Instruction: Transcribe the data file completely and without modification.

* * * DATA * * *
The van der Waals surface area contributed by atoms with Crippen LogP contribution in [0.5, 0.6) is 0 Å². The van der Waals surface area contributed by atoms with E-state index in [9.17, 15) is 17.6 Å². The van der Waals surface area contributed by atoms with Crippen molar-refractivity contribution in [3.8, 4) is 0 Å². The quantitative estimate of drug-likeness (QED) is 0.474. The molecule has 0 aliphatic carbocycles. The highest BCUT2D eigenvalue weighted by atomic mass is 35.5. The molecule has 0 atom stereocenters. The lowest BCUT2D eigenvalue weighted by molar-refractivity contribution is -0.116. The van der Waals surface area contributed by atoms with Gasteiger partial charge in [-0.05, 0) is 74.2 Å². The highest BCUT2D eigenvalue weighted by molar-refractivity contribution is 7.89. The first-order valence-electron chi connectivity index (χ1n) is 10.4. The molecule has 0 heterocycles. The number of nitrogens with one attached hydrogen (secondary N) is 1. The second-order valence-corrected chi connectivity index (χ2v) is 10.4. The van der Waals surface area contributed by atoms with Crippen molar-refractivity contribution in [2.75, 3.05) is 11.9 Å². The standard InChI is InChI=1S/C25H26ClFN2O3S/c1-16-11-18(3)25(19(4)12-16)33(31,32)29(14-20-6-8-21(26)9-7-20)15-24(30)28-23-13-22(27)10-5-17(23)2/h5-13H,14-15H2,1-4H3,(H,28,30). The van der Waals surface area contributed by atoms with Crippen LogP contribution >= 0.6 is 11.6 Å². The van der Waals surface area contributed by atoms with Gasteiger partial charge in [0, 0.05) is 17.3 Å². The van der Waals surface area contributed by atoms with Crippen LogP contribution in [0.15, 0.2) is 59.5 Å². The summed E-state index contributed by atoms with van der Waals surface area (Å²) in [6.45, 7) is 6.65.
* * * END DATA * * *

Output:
The van der Waals surface area contributed by atoms with Crippen LogP contribution in [0.5, 0.6) is 0 Å². The van der Waals surface area contributed by atoms with E-state index in [9.17, 15) is 17.6 Å². The van der Waals surface area contributed by atoms with Crippen molar-refractivity contribution in [3.8, 4) is 0 Å². The quantitative estimate of drug-likeness (QED) is 0.474. The molecule has 0 aliphatic carbocycles. The highest BCUT2D eigenvalue weighted by atomic mass is 35.5. The molecule has 0 atom stereocenters. The lowest BCUT2D eigenvalue weighted by molar-refractivity contribution is -0.116. The van der Waals surface area contributed by atoms with Gasteiger partial charge in [-0.05, 0) is 74.2 Å². The highest BCUT2D eigenvalue weighted by molar-refractivity contribution is 7.89. The first-order valence-electron chi connectivity index (χ1n) is 10.4. The molecule has 0 heterocycles. The number of nitrogens with one attached hydrogen (secondary N) is 1. The second-order valence-corrected chi connectivity index (χ2v) is 10.4. The van der Waals surface area contributed by atoms with Crippen molar-refractivity contribution in [2.75, 3.05) is 11.9 Å². The standard InChI is InChI=1S/C25H26ClFN2O3S/c1-16-11-18(3)25(19(4)12-16)33(31,32)29(14-20-6-8-21(26)9-7-20)15-24(30)28-23-13-22(27)10-5-17(23)2/h5-13H,14-15H2,1-4H3,(H,28,30). The van der Waals surface area contributed by atoms with Crippen LogP contribution >= 0.6 is 11.6 Å². The van der Waals surface area contributed by atoms with Gasteiger partial charge in [0, 0.05) is 17.3 Å². The van der Waals surface area contributed by atoms with Crippen LogP contribution in [0.15, 0.2) is 59.5 Å². The summed E-state index contributed by atoms with van der Waals surface area (Å²) in [6.45, 7) is 6.65.